$$\begin{aligned} & \vert \mu _{g} \vert \bigl( B^{+}\cup B^{-} \cup E^{+} \cup E^{-} \bigr) = \mu _{g}^{+} \bigl(B^{+}\bigr) + \mu _{g}^{-} \bigl(B^{-}\bigr) + \mu _{g}^{+} \bigl(E^{+}\bigr) + \mu _{g}^{-} \bigl(E^{-}\bigr) \\ &\quad = \sum_{\xi \in \varXi ^{+}}\bigl[g(\beta _{\xi })-g \bigl(\alpha _{\xi }^{+}\bigr)\bigr] - \sum _{\xi \in \varXi ^{-}}\bigl[g(\beta _{\xi })-g \bigl(\alpha _{\xi }^{+}\bigr)\bigr]\\ &\qquad {} + \sum_{t \in E^{+}} \bigl[g\bigl(t^{+}\bigr)-g (t)\bigr] - \sum _{t\in E^{-}}\bigl[g\bigl(t^{+}\bigr)-g (t)\bigr] \\ &\quad < \delta . \end{aligned}$$

Thus,

$$ \sum_{\xi \in \varXi ^{+}\cup \varXi ^{-}} \bigl\vert h(\beta _{\xi })-h \bigl(\alpha _{\xi }^{+}\bigr) \bigr\vert + \sum _{t\in E^{+}\cup E^{-}} \bigl\vert h\bigl(t^{+}\bigr)-h(t) \bigr\vert = \int _{B^{+}\cup B^{-}}v\,\mathrm{d} \vert \mu _{g} \vert + \int _{E^{+} \cup E^{-}}v\,\mathrm{d} \vert \mu _{g} \vert < \varepsilon . $$

Hence, \(h\in \operatorname{AC}_{g}(I,{\mathbb{R}})\). □

Theorem 6.3

Let\(v\in \operatorname{L}^{1}_{g}([a,b))\)and\(h(x):=\int _{[a,x)}v\,\mathrm{d}\mu _{g}\)for\(x\in I\). Then, \(h'_{g}=v\)\(|\mu _{g}|\)-a.e. onI.

Proof

For the proof, we use [14, Theorem 2.4], a theorem with the same statement but for a nondecreasing g. By definition, \(A_{g}^{+} = \bigcup_{\lambda \in \varLambda ^{+}}I_{\lambda }\) and \(g|_{I_{\lambda }}\) is nondecreasing for every \(\lambda \in \varLambda ^{+}\). If we consider \(h_{\lambda }(x)=\int _{[a_{\lambda },x)}v\,\mathrm{d}\mu _{ \widetilde{g}}\), where \(\widetilde{g}(s)=g(s)\) for \(s \in (a_{\lambda },b]\) and \(\widetilde{g}(a_{\lambda }):=g(a_{\lambda }^{+})\), we have

$$ h_{\lambda }(x)= \int _{{[}a_{\lambda },x)}v\,\mathrm{d}\mu _{{ \widetilde{g}}} = \int _{{[}a_{\lambda },x)}v\,\mathrm{d} \vert \mu _{{ \widetilde{g}}} \vert . $$

It follows from [14, Theorem 2.4] that \(h_{g}'=(h_{\lambda })'_{g}=(h_{\lambda })'_{\widetilde{g}}=v\) holds \(|\mu _{g}|\)-a.e. on \(I_{\lambda }\). Since \(\varLambda ^{+}\) is countable, we deduce that

$$ h_{g}'=v \quad \vert \mu _{g} \vert \text{-a.e. on $A_{g}^{+}$}. $$

Analogously, \(A_{g}^{-} = \bigcup_{\lambda \in \varLambda ^{-}}I_{\lambda }\) and \(-g|_{I_{\lambda }}\) is nondecreasing for every \(\lambda \in \varLambda ^{-}\). So, for \(x \in I_{\lambda }\),

$$ h_{\lambda }(x) = \int _{{[}a_{\lambda },x)}v\,\mathrm{d}\bigl(-\mu _{ \widetilde{g}}^{-} \bigr) = - \int _{{[}a_{\lambda },x)}v\,\mathrm{d}\mu _{-{ \widetilde{g}}}, $$

and

$$ h_{g}'=v \quad \vert \mu _{g} \vert \text{-a.e. on $A_{g}^{-}$.} $$

Let \(t\in D_{g}\). Then

$$ h'_{g}(x)= \frac{h(x^{+})-h(x)}{g(x^{+})-g(x)} = \frac{\int _{[x,x^{+})}v\,\mathrm{d}\mu _{g}}{g(x^{+})-g(x)} = \frac{v(x)(g(x^{+})-g(x))}{g(x^{+})-g(x)} = v(x). $$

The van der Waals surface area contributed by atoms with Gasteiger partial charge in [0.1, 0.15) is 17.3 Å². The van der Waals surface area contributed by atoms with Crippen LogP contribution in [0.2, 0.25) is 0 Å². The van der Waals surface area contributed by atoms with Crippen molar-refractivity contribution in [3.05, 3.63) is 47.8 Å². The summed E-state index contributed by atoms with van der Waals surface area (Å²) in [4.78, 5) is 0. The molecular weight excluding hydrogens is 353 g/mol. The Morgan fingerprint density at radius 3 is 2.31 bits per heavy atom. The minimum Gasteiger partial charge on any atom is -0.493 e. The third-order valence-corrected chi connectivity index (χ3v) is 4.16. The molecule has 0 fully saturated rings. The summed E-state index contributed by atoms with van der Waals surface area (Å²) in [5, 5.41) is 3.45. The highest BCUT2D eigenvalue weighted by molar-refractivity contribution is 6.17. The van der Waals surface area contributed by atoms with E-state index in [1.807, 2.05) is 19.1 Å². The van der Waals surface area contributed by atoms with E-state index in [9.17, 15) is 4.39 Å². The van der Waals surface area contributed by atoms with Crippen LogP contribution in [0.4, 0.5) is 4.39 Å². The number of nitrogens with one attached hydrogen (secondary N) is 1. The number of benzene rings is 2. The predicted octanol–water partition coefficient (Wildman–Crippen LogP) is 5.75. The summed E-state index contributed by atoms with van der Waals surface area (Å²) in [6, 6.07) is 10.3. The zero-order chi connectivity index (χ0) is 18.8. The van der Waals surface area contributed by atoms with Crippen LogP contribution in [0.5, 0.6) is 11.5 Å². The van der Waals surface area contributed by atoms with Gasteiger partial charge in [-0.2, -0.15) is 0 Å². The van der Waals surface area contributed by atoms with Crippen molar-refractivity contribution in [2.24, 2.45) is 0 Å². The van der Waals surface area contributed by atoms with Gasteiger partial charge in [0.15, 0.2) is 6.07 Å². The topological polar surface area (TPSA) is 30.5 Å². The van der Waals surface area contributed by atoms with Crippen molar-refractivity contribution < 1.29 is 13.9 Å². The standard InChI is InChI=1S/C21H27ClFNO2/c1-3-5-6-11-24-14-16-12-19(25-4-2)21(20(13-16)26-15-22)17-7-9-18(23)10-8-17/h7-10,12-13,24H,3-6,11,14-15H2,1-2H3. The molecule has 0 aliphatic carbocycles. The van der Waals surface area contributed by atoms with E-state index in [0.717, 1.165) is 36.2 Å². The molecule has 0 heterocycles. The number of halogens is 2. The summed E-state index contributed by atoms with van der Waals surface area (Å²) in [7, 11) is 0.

Hence, \(h_{g}'=v\) in \(D_{g}\).

Finally, \(h_{g}' = v\)\(|\mu _{g}|\)-a.e. on I since \(I\backslash (A_{g}^{+}\cup A_{g}^{-} \cup D_{g}) = F_{g}\backslash D_{g}\) and \(|\mu _{g}|(F_{g}\backslash D_{g}) = 0\). □

Now, we show that g-absolutely continuous maps have bounded variation.

Theorem 6.4

If\(h\in \operatorname{AC}_{g}(I,{\mathbb{R}})\), then\(h\in \operatorname{BV}_{-}(I,{\mathbb{R}})\).

Proof

By definition, \(A_{g}^{+} = \bigcup_{\lambda \in \varLambda ^{+}}I_{\lambda }\), \(A_{g}^{-} = \bigcup_{\lambda \in \varLambda ^{-}}I_{\lambda }\) with \(I_{\lambda }= (a_{\lambda },b_{\lambda })\). Observe that, in general, for \(\alpha \le \beta \le \gamma \), \(\operatorname{var}_{h}[\alpha ,\gamma ]=\operatorname{var}_{h}[ \alpha ,\beta ]+\operatorname{var}_{h}[\beta ,\gamma ]\). Hence, in order to bound the variation on I, we realize that it has to be less or equal than the sum of the variation in the intervals \((a_{\lambda },b_{\lambda }]\) for \(\lambda \in \varLambda ^{+}\cup \varLambda ^{-}\) plus the jumps at the points of \(D_{g}\) plus an extra term where we make up for the fact that we have not considered the closed sets \([a_{\lambda },b_{\lambda }]\), but omitted the point \(a_{\lambda }\). Taking this into account, we have that

$$ \begin{aligned}[b] \operatorname{var}_{h}I &\leqslant \sum_{\lambda \in \varLambda ^{+} \cup \varLambda ^{-}}\operatorname{var}_{h} (a_{\lambda },b_{\lambda }] + \sum_{\lambda \in \varLambda ^{+}\cup \varLambda ^{-} } \bigl\vert h\bigl(a_{\lambda }^{+}\bigr)-h(a_{\lambda }) \bigr\vert + \sum_{t\in D_{g}} \bigl\vert h \bigl(t^{+}\bigr)-h(t) \bigr\vert \\ &\leqslant \sum_{\lambda \in \varLambda ^{+}\cup \varLambda ^{-}} \operatorname{var}_{h} (a_{\lambda },b_{\lambda }] +\sum_{t\in D_{h}} \bigl\vert h\bigl(t^{+}\bigr)-h(t) \bigr\vert . \end{aligned} $$
(6.1)

For \(\varepsilon =1\), let \(\delta \in {\mathbb{R}}^{+}\) be given in Definition 6.1.

First, let us prove that \(\sum_{t\in D_{h}}|h(t^{+})-h(t)|<\infty \). By Proposition 4.7, \(D_{h}\subset D_{g}\). Since \(D_{g}\) is at most countable, without loss of generality, one can write \(D_{g} = \{t_{n} : n \in {\mathbb{N}}\}\). Since \(g \in \operatorname{CV}_{-}(I,{\mathbb{R}})\), we can fix \(N_{0} \in {\mathbb{N}}\) such that \(\sum_{n=N_{0}+1}^{\infty }|g(t_{n}^{+})-g(t_{n})| < \delta \). Therefore, \(\sum_{n=N_{0}+1}^{\infty }|h(t_{n}^{+})-h(t_{n})| < 1\). So,

$$ \sum_{t\in D_{h}} \bigl\vert h \bigl(t^{+}\bigr)-h(t) \bigr\vert < 1 + \sum _{n=1}^{N_{0}} \bigl\vert h\bigl(t_{n}^{+} \bigr)-h(t_{n}) \bigr\vert < \infty . $$
(6.2)

Now, let us prove that

$$ \sum_{\lambda \in \varLambda ^{+}\cup \varLambda ^{-}}\operatorname{var}_{h} (a_{\lambda },b_{\lambda }] < \infty . $$

The set \(\varLambda ^{+}\cup \varLambda ^{-}\) is at most countable and, without lost of generality, it can be written \(\{\lambda _{n} : n \in {\mathbb{N}}\}\). Since g has bounded variation, there exists \(N\in {\mathbb{N}}\) such that